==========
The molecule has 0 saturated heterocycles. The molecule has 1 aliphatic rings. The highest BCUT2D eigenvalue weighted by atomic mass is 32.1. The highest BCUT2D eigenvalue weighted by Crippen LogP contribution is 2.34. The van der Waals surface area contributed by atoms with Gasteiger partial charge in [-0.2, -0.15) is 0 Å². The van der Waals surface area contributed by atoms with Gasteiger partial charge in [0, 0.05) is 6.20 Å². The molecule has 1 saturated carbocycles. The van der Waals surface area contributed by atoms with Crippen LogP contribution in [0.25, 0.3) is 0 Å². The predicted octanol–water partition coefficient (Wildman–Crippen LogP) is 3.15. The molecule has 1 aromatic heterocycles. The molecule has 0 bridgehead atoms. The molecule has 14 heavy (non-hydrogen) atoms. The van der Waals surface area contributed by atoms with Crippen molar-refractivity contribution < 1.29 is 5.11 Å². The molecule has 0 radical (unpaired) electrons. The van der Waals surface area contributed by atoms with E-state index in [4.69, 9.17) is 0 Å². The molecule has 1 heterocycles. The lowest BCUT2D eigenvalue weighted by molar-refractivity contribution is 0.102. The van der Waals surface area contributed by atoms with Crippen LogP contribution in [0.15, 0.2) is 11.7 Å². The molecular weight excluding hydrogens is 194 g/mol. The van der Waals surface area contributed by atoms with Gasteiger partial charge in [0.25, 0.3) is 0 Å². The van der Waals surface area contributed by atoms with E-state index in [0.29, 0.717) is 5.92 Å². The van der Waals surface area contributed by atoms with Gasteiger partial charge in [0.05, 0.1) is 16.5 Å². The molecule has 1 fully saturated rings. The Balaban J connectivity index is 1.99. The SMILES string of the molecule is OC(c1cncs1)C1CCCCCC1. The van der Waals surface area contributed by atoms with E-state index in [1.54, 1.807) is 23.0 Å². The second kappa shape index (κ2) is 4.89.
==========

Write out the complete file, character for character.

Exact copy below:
The molecule has 0 saturated heterocycles. The molecule has 1 aliphatic rings. The highest BCUT2D eigenvalue weighted by atomic mass is 32.1. The highest BCUT2D eigenvalue weighted by Crippen LogP contribution is 2.34. The van der Waals surface area contributed by atoms with Gasteiger partial charge in [-0.2, -0.15) is 0 Å². The van der Waals surface area contributed by atoms with Gasteiger partial charge in [0, 0.05) is 6.20 Å². The molecule has 1 saturated carbocycles. The van der Waals surface area contributed by atoms with Crippen LogP contribution in [0.25, 0.3) is 0 Å². The predicted octanol–water partition coefficient (Wildman–Crippen LogP) is 3.15. The molecule has 1 aromatic heterocycles. The molecule has 0 bridgehead atoms. The molecule has 14 heavy (non-hydrogen) atoms. The van der Waals surface area contributed by atoms with Crippen molar-refractivity contribution < 1.29 is 5.11 Å². The molecule has 0 radical (unpaired) electrons. The van der Waals surface area contributed by atoms with E-state index in [4.69, 9.17) is 0 Å². The molecule has 1 heterocycles. The lowest BCUT2D eigenvalue weighted by molar-refractivity contribution is 0.102. The van der Waals surface area contributed by atoms with Crippen LogP contribution in [0.15, 0.2) is 11.7 Å². The molecular weight excluding hydrogens is 194 g/mol. The van der Waals surface area contributed by atoms with Gasteiger partial charge in [0.25, 0.3) is 0 Å². The van der Waals surface area contributed by atoms with E-state index in [0.29, 0.717) is 5.92 Å². The van der Waals surface area contributed by atoms with Gasteiger partial charge in [0.05, 0.1) is 16.5 Å². The molecule has 1 fully saturated rings. The Balaban J connectivity index is 1.99. The SMILES string of the molecule is OC(c1cncs1)C1CCCCCC1. The van der Waals surface area contributed by atoms with E-state index in [1.54, 1.807) is 23.0 Å². The second kappa shape index (κ2) is 4.89.